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Dan Witz in Berlin. (photo © Jaime Rojo)

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BiP in San Francisco, California. (photo © BiP)

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Otto “Osch” Schade in Shoreditch, London. (photo © Kate O’Callaghan)

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Would you like a ride in my golf cart? Peter Phobia in Berlin. (photo © Jaime Rojo)

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Bortusk Leer in Madrid, Spain. (photo © Bortusk Leer)

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Bortusk Leer in Madrid, Spain. (photo © Bortusk Leer)

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Crummy Gummy in Las Vegas, Nevada. (photo © Crummy Gummy)

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Oof! My head! Must have been those last few shots. Dave The Chimp in Berlin. (photo © Jaime Rojo)

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Zid Leon in Berlin in line for the porta-potty. (photo © Jaime Rojo)

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BSA in Berlin. (photo © Jaime Rojo)

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Punk Life, No Limit in Berlin. (photo © Jaime Rojo)

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Um, personal comment: beauty queens should not smoke. It sends the wrong message to impressionable kids. That is all. Nick Flatt and Punk Paul in Berlin. (photo © Jaime Rojo)

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Icy and Sot in Berlin for Urban Nation One Wall. (photo © Jaime Rojo)

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Untitled. Layers in Berlin. (photo © Jaime Rojo)

 

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See the Gallery Show! The BSA-UN PM/7 Pop-Up Exhibition

See the Gallery Show! The BSA-UN PM/7 Pop-Up Exhibition

Behind the Scenes for the Brooklyn-Berlin Pop-Up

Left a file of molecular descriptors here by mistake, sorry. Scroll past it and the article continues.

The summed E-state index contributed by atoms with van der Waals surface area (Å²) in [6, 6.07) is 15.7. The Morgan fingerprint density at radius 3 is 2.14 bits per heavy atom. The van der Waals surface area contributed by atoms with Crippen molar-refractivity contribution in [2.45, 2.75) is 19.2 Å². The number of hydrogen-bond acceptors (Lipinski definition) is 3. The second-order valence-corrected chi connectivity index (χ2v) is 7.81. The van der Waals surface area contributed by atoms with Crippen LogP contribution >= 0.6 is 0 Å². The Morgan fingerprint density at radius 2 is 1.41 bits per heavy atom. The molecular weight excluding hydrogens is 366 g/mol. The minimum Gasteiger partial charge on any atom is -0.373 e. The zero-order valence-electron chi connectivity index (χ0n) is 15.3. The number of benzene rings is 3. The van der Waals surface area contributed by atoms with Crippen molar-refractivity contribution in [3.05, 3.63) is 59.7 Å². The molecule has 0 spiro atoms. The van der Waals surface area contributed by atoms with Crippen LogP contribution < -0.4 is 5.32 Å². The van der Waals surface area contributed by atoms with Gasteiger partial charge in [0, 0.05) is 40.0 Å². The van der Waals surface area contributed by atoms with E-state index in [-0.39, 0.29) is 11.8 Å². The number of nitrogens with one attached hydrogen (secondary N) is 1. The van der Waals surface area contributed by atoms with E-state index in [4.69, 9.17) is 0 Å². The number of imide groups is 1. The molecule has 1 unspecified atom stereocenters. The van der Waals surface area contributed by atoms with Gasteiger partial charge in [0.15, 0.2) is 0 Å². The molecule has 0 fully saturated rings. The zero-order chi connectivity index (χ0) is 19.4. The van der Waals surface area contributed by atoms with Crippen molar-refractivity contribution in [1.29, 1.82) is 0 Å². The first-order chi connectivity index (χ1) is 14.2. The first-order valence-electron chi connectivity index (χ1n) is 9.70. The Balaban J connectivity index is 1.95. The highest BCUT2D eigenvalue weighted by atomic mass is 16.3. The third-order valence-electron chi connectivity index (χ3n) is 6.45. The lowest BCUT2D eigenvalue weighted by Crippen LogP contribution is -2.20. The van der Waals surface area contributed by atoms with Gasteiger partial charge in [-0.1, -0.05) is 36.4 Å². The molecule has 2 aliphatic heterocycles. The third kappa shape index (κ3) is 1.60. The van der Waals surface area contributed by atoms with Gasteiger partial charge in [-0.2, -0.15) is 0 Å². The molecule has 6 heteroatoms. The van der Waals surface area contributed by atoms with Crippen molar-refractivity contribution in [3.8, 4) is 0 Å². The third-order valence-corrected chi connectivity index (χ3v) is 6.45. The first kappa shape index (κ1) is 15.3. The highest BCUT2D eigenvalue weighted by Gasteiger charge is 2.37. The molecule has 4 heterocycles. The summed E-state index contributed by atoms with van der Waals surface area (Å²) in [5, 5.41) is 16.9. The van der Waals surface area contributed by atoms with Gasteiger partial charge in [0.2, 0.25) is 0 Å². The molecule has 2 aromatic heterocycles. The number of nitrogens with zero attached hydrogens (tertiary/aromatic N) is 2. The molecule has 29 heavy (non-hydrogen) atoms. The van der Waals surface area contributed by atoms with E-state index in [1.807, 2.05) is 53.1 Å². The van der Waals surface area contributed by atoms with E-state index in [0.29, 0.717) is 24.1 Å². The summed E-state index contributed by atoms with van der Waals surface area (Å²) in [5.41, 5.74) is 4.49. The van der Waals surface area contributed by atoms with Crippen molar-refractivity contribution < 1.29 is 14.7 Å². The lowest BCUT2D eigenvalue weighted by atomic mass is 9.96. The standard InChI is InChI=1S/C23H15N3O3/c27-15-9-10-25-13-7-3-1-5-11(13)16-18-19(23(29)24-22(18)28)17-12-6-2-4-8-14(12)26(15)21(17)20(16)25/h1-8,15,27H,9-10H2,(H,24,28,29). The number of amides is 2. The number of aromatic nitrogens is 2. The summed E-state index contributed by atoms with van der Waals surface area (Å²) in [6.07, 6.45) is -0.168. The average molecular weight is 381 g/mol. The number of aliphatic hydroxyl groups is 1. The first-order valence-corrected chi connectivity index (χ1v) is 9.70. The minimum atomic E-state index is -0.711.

Last Saturday the 14th the public was invited to an open reception to meet the artists who had flown to Berlin to create new portraits for Urban Nation (UN), curated by BSA.

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Don Rimx checks his original illustration on his phone while creating much larger color version on the wall at the UN Gallery Pop-Up show (photo © Jaime Rojo)

The companion show for “Persons of Interest” at the UN Gallery is a pop-up show by the same Brooklyn artists whose portrait works were in the windows of the future museum but there were two important differences from those installations:

1. The artist had no limitations or guidelines regarding the subject or style of their chosen piece
2. The installation was to be mounted directly on the wall and not for sale.

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Don Rimx (photo © Jaime Rojo)

After asking each artist to research and select their “person of interest” for the main windows and façade of the UN, it only seemed fair that we put no restrictions on the content or inspiration for their other piece for the opening to allow more free expression.

While we like gallery shows that sell art it felt much more natural to see the artists hit the walls directly as they would on the street – from floor to ceiling and side by side, they created a sort of continuum that lead out of the gallery doors out to the walls of this much-decorated city.